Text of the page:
Bateson says:

I  mean I think we now live with constant change.  And so they’re onstage without a script.

Schools, in the face of government or parent pressures, are sometimes reluctant to write their own script on how to best meet the learning needs of their students.  We (schools) need to be thoughtful and bold in our approach to adapt to the societal and global changes we face.  Ultimately, our responsibility is to prepare our students to fully function in the world they will inherit.  Here again Bateson gives some probing insights into how we might think about our purpose.

I like to think of men and women as artists of their own lives, working with what comes to hand through accident or talent to compose and recompose a pattern in time that expresses who they are and what they believe in, making meaning even as they are studying and working and raising children, creating and recreating themselves. (Tippett is reading this from Bateson’s writing.)

So how can we help our students become artists of their own lives and less victims of a society that pressures them to conform to a set of expectations.  How do we help students into discovering what is possible, what their life’s work is meant to be?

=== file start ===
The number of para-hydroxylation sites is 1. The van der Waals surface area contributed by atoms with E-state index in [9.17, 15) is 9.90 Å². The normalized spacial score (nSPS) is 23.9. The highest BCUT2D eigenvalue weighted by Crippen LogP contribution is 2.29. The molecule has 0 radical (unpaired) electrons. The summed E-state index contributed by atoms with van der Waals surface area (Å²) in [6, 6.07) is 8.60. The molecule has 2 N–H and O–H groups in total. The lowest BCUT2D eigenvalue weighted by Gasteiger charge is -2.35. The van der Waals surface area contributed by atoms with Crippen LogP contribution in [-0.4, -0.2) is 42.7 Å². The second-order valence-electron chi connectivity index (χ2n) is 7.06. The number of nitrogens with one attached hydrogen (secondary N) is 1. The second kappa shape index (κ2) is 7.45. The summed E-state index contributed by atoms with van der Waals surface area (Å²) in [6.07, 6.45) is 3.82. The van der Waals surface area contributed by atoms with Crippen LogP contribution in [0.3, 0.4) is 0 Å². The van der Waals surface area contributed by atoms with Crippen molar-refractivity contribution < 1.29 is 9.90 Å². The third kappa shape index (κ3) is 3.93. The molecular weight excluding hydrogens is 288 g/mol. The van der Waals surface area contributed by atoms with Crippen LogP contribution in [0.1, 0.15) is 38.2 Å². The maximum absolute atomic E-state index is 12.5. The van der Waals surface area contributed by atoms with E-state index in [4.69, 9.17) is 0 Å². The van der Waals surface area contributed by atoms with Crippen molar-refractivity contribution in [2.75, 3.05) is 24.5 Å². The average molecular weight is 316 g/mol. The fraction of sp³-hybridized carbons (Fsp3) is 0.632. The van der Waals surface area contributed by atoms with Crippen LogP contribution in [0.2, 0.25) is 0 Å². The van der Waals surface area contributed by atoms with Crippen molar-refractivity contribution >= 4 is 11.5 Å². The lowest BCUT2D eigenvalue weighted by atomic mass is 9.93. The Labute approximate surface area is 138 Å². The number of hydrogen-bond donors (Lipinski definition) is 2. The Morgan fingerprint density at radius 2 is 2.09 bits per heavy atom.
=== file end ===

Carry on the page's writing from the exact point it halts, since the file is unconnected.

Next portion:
In Bateson’s imagination, she conjures up the image of homemaking.  Tippett asks her to explain what homemaking means to her.  She says:

Well, creating an environment in which learning is possible. And that is what a home is.  I mean that is what we want the homes that we give to our children to be–places where they grow in many, many different ways.  They learn how to connect with other people,  They learn how to care for others. They learn particular skills.  They learn their own capacities and how to trust other people and how to trust themselves.  They learn what respect is.

What a powerful way to think about school, equating schooling to her definition of homemaking.  There are so many parallels.  How many times have you spoken with colleagues about what school could or should be?  It probably sounded a lot like how Bateson describes homemaking.  What is striking about this image is that it doesn’t describe school (home) as a place where students learn content and facts.  They learn about themselves as human beings.  Of course content and facts are an important ingredient in learning, but they are not essential.  The essential learnings are more about being a respectful, cooperative, caring, and risk-taking human with well-developed social and emotional skills.